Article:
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Wednesday, November 27, 2019

Laphroaig Càirdeas 2014 Amontillado Cask Finish

Winter arrived a month-and-a-half early this year, so the recent jumble of Ledaig, Lagavulin and Laphroaig reviews feel very appropriate. This week it's all whisky from Bessie Williamson's distillery. On Monday I reviewed 2019's limited edition Càirdeas, today it's the 2014 edition.

Yes, there have been some gaps. I've reviewed the 2012, 2013, 2015, 2017 and 2019 releases and referenced the 2016. I remember drinking the 2018 (Fino finish) but perhaps I consumed it without taking notes. Oh, the humanity!

Anyway, the 2014 edition keeps up the fortified-wine-cask-finish Càirdeas approach begun in 2013 and continued thereafter. Amontillado is usually not a sweet sherry, rather it tends to be dry and nutty. (And, oh geez, I'm beginning to fear the 2020 edition will be PXed.) Hopefully this Amontillado goes well with Laphroaig's spirit...

Distillery: Laphroaig
Owner: Beam Suntory
Region: Islay
Age: ???, though probably less than 10 years
Maturation: bourbon casks first, then a finish in Amontillado-seasoned hogsheads
Batch: 2014
Alcohol by Volume: 51.4%
Chill-filtration? No
Caramel colored? Probably
(from a bottle split)

The nose smells of new sneakers, from the sole to fresh laces. There's also seaweed, hot tar and an old greasy engine. Meanwhile, there are all sorts of curious fruity things going on: melons, watermelon Jolly Ranchers and a hint of amaretto (not Amontillado). The palate has a curious dirty smokiness to it. Not only is it not Laphroaig-ish, it's not even Scottish. It reminds me of of Säntis or Aecht Schlenkerla. Like burning pine needles and wood chips, burnt vegetable oil. After 20-30 minutes it shifts towards familiar territory with nutty sherry, tart apples, fresh ginger and anise. It finishes with the piney smoke, brine, almonds and tart apples.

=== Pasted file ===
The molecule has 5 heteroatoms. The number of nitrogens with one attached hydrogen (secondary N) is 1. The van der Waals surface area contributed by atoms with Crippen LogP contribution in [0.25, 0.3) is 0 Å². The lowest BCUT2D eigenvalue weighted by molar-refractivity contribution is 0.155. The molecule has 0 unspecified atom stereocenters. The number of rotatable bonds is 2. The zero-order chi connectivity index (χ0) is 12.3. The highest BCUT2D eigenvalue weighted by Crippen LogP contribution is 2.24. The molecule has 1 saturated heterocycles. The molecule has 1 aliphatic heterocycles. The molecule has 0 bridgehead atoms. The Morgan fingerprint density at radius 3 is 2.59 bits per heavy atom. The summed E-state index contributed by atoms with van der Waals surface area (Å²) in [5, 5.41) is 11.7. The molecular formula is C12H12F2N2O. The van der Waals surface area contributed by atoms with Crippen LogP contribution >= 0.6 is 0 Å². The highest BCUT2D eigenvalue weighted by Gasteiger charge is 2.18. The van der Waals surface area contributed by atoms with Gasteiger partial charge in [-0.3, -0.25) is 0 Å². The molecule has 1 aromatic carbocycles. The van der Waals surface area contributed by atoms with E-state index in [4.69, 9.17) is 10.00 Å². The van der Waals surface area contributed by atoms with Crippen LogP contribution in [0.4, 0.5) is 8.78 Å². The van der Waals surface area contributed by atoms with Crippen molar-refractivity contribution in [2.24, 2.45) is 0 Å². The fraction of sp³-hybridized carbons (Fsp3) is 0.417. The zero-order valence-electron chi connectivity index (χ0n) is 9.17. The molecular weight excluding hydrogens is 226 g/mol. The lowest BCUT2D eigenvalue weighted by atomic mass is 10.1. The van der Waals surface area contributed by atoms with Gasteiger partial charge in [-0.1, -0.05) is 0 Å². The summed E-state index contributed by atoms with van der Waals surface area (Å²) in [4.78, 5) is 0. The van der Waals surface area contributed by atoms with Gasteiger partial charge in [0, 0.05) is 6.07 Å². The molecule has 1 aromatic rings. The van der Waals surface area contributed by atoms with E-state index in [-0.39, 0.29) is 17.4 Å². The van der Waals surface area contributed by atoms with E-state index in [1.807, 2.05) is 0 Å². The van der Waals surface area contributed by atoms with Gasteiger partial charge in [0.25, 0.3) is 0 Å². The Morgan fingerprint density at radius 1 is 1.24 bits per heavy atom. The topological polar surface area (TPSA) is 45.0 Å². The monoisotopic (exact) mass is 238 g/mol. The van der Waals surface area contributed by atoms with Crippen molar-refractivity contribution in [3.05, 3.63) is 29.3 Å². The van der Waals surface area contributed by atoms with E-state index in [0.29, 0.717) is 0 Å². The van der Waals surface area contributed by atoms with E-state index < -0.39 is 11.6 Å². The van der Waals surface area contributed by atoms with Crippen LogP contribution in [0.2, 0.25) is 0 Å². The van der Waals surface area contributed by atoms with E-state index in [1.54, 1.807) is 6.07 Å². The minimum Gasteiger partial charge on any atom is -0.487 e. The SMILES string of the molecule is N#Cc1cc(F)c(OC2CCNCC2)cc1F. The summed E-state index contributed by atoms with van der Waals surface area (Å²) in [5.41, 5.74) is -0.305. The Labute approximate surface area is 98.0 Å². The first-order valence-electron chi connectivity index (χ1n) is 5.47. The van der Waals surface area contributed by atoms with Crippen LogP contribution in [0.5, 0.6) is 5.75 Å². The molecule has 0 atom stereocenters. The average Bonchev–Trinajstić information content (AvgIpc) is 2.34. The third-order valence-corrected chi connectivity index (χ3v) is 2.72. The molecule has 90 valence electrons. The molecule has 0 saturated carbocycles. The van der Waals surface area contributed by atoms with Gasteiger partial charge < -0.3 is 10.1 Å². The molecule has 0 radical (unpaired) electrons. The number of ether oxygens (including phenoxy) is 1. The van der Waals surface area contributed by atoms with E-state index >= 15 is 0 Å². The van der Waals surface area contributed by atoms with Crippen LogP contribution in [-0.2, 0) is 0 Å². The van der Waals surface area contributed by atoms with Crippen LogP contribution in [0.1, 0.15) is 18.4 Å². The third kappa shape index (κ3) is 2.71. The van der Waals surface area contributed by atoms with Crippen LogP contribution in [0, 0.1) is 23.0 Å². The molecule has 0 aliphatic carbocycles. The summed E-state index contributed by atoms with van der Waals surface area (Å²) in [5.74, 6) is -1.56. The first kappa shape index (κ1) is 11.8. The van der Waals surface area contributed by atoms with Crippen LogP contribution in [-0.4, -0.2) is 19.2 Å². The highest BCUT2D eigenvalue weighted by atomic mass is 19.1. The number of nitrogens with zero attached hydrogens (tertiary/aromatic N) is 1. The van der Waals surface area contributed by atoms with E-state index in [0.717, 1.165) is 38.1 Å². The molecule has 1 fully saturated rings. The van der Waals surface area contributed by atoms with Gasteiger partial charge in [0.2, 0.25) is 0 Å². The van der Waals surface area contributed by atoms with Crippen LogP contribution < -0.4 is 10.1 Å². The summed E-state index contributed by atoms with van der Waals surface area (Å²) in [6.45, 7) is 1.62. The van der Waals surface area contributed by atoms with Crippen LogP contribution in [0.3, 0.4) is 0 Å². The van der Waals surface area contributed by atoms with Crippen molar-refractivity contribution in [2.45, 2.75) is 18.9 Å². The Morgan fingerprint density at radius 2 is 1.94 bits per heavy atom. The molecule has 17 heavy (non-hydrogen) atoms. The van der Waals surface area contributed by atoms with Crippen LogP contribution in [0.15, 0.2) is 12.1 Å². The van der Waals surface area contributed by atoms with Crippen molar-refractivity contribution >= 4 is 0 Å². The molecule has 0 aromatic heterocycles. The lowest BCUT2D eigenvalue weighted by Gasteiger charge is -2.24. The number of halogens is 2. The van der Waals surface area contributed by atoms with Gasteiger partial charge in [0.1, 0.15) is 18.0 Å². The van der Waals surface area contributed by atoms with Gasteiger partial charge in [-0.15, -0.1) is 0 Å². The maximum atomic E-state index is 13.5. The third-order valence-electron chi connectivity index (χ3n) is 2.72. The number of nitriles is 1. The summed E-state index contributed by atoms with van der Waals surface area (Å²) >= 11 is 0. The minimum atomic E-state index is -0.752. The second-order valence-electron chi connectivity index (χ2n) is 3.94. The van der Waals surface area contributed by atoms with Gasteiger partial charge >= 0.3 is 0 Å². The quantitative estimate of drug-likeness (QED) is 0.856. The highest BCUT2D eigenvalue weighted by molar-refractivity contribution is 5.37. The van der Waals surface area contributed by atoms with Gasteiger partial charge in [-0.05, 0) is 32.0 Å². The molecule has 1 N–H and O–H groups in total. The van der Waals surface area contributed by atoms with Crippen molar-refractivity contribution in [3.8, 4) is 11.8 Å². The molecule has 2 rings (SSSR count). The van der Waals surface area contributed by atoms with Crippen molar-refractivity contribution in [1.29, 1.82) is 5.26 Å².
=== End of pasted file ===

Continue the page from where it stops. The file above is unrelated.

DILUTED TO ~48%abv, or < ½ tsp of water per 30mL whisky
The nose holds plastic, apricots and a gentle smoke. Smaller notes of mint leaves, dried cherries and cinnamon trail behind. The palate stays burly. The peat heads closer to southern Islay, being herbal, bitter and briny, but there's also a decent sweetness in the background. The finish keeps its good length, and mostly matches the palate, adding a little more ginger.

This Càirdeas is more of a thinker, a forehead wrinkler, than the 2019 edition. At first the palate presents something different, a little difficult but fascinating, then it changes course and becomes a reliable Laphroaig. The nose is more consistent, but also less exciting. There are no gloopy or grapey sherry notes, for which we have the Amontillado to thank. Overall it's a good alternative spin on Laphroaig, but I don't think I missed much at the time of its release.

Availability -
Secondary market

Pricing - ???
Rating - 86

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